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LPU-21/P and LPU-23/P Life Preservers
LPU-23B/P The "horse-collar" life preservers, called this because of the bladders that go around the neck looking like a yoke, began with the LPA-1 in the 1970s.

In the 1980s - 1990s, there were 2 main naval life preservers: the automatic LPU-23 and the manual LPU-21 [the current issue LP is the auto LPU-36 and manual LPU-34]. As you can see from the photos, the LPU-23 (left column) and the LPU-21 (right column) look almost identical. Really, the only difference that can be noticed on the outside are yellow markings stating "ejection seat aircraft only" on the LPU-23. The LPU-23 is for use on ejection seat aircraft and is equipped with "automatic inflators" that are activated by salt water. This is in case the pilot is unconscious or unable to inflate the life preserver.

The LPU-21 is for use on non-ejection seat aircraft, like helicopters or Hawkeye aircraft.  In the event of a helicopter going down in water, the pilot will flip it on the side so as to stop the rotor blades, and this usually results in the helicopter partially sinking upside down and the crewmember having to swim out (this is where the HEEDs bottle is used too). Someone trying to swim out of a submerged helicopter would not like to have an inflated life preserver- this is why the LPU-21 is used without automatic inflators. Once clear of the aircraft, the crewmember would pull on the beaded handles at the front to inflate the bladders. The LPU life preserver is made to be used with the SV-2B survival vest as shown in the photos. If you notice in the middle photo at the right, the LPU-21 is on a vest that has a heavy belt & buckle around the top of the vest- this is an extraction belt used in aircraft that don't require a torso harness. The extraction belt would be used to lift a downed crewman with a helo winch, whereas the ejection seat torso harness is equipped with a snap ring for extraction.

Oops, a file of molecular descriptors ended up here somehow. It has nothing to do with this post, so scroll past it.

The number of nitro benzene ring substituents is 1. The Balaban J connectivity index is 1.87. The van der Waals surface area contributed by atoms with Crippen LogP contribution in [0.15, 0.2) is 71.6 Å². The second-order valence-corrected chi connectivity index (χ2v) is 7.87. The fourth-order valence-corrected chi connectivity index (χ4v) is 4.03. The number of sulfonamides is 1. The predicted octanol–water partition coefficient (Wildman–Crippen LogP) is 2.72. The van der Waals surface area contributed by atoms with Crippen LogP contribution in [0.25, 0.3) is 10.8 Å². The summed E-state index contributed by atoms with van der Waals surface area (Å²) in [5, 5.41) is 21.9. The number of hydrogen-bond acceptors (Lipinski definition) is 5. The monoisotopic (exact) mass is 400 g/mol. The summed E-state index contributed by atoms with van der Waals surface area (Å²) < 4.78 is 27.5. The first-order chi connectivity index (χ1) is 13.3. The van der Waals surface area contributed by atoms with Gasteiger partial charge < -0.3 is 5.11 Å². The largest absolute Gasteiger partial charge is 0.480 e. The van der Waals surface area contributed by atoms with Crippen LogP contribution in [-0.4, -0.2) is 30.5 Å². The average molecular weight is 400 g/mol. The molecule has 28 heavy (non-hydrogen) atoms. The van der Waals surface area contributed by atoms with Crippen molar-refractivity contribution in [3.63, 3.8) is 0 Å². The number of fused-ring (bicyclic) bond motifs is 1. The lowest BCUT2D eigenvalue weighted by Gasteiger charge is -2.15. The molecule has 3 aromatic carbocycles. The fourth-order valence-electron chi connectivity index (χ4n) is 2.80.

To the left is a photo of the back of the LPU-23A/P and shows how the upper and lower bladder assemblies are connected. The lower left photo shows the FLU-8 Automatic inflators by Conex; these are what makes the LPU-23 an automatic opening LPU. The photo above shows the spec tag on the inside of the upper bladder casing. The photo below shows a close up of the outside difference of the LPU-23 and LPU-21: the auto inflation warning label.

You may also notice 2 pouches attached to the LPU-23 life preserver- these are a dye marker pouch and a flare pouch. 

The dye marker stains the water bright yellow and the flare is the day/night Mk-13 flare. It has smoke on 1 side & flare on the other.

View our current inventory of life preservers available for sale here.

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